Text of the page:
Orville Bruce Jones – A Loved Local Hero


Alexandria Stewart, Reporter

Orville Bruce Jones, my great grandfather, and a hero to many. He was a great deal in my life and to those around him who were also concerned in keeping the Mesa County community involved. Bruce was born in Hugoton, Kansas on May 9, 1927, in the Hugoton Jailhouse. His father was the sheriff and their family lived in the home attached to the jail. 

In his adolescence, Bruce was one of the first children near his hometown to receive a skin graft at the Crippled Children’s Hospital in Kansas City due to a fire accident when he was a kid. This accident led to skin grafts all up his lower legs, and he was hospitalized for over a year. 

Bruce was resilient and went on to fight in World War II when he was merely 18, going through Stevedore training as a Seabee. The Seabees (navy construction battalion) would build the permanent or temporary infrastructure at the U.S. military locations. Since he got his first, Bruce was always wearing one of his World War II Veteran hats to promote how far we have come and his hard work to ensure peace.

When the war was over, he was stationed in Guam where he took many pictures. Bruce was a lover of all things technology: he kept almost every photo and video he took including ones of himself, the scenery of all of his travels, and the people around him. 

Bruce moved back to Kansas and then decided to enroll in Panhandle State University where he met his wife Patricia Green. They married in 1951 in Raton, New Mexico then moved back to Hugoton, Kansas shortly after.

During the ’60s, Bruce worked for Northern Natural Gas in which he had tried to hire a woman for a certain position and got “in trouble”. He didn’t understand the divide and wrote an essay explaining his thoughts about how women are the “lost group” in the workforce. He explained in his essay how those in the “lost group” are “(1) the most ambitious, (2) the strongest competitors, (3) have enough faith in themselves and what they can do that they are not afraid to move to new situations, and (4) generally the hardest workers and greatest personal risk-takers.” Bruce believed that even those who don’t have the certifications should be allowed to have good jobs because those without these certifications often had more genuine experience and better performance in their fields.

In 1968, Bruce and Pat Jones moved to Grand Junction where they bought the Redlands Drive-In, there they sold ice cream, shakes, sandwiches, etc. After nine years of running the drive-in, they converted the building into Potato Junction, a restaurant that specialized in potato dishes while also serving burgers and other meals. The restaurant’s mascot, Sheriff Spudley, embodied a Wild West theme. 

The menu for Potato Junction’s was styled as a newspaper called the “Potato Advocate,” on which Bruce would add short pieces of advice for the adults to read on the front and games for kids on the back. Their sandwiches consisted of “the Bad Guy” and “the Best Guy” with the choice of a side of fries. The burgers were named the “Real Good Guy burger” and the “Good Guy burger.” The menu also featured a BLT and fish sandwich. However, the best-known restaurant dish was the “Spudley Special”, a baked potato “topped with seasoned beef, gravy, cheese, green peppers, whipped butter or sour cream, and chives” as described in an article advertising the valley’s new restaurant in 1977. This meal was very popular because it was cheap yet delicious.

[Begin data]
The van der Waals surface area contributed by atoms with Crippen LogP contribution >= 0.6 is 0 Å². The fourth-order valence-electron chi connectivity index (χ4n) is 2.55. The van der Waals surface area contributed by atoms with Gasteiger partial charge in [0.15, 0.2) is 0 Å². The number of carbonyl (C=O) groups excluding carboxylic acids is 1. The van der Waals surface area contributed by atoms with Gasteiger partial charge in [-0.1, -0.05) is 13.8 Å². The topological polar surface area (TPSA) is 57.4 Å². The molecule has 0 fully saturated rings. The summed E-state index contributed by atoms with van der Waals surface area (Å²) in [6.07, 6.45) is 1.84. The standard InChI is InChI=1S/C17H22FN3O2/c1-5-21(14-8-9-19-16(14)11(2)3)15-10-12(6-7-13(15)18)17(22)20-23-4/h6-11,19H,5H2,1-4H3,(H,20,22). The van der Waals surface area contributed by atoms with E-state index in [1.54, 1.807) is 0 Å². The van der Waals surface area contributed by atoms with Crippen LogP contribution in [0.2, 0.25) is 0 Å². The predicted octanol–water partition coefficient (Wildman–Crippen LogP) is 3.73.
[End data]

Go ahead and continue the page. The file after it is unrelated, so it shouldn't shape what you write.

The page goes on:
Dan Crabtree, former Redlands Drive-In employee remembered how they, “‘grew fresh tomatoes on part of the property and served them on hamburgers and salad. Bruce was always trying to find and fill a new niche… He hired a lot of high school and college kids. Gave them a lot of responsibility. He and his wife, Pat, were great mentors.’” 

Bruce and Pat sold their restaurant in 1979 and started their own real estate business. It was called Reality Junction and Bruce was their broker while also a member of the Independent Brokers. 

Bruce was always trying to solve problems. One of the actions that he lead was the “Save the Barn” movement done in 1978. The Barn was formally known as the Lincoln Park Auditorium and sat next to Stocker Stadium. An article in “The Daily Sentinel” written by Alice Wright explains how Bruce thought “[t]he Barn’s casual atmosphere was better suited to the informal activities of the city’s youth groups than the shiny new Two Rivers Plaza downtown.” Bruce wanted there to be a place for kids to hang out after school and during the summers that would benefit them in more ways than a shopping plaza ever could. Through his and his committee’s efforts, they managed to save the Barn and keep it operating even to this day.

O. Bruce was an active member in Mesa county before and after his retirement. He was one of the founding members of the Church of Nativity on the Redlands and was active in the Fellowship of Cooperating Christians. Bruce was a man who loved God and lived his religion through acts of kindness.

In his later years, after retiring, Bruce could be found sitting with his wife in the Fruita McDonald’s enjoying what he said were the best ice cream cones, waving at cars as he picked up litter, or walking to a local park with his family with bamboo sticks he grew himself. Bruce’s daily goal was to bring someone joy, even if it was just a wave as they drove by or a story told to a little kid.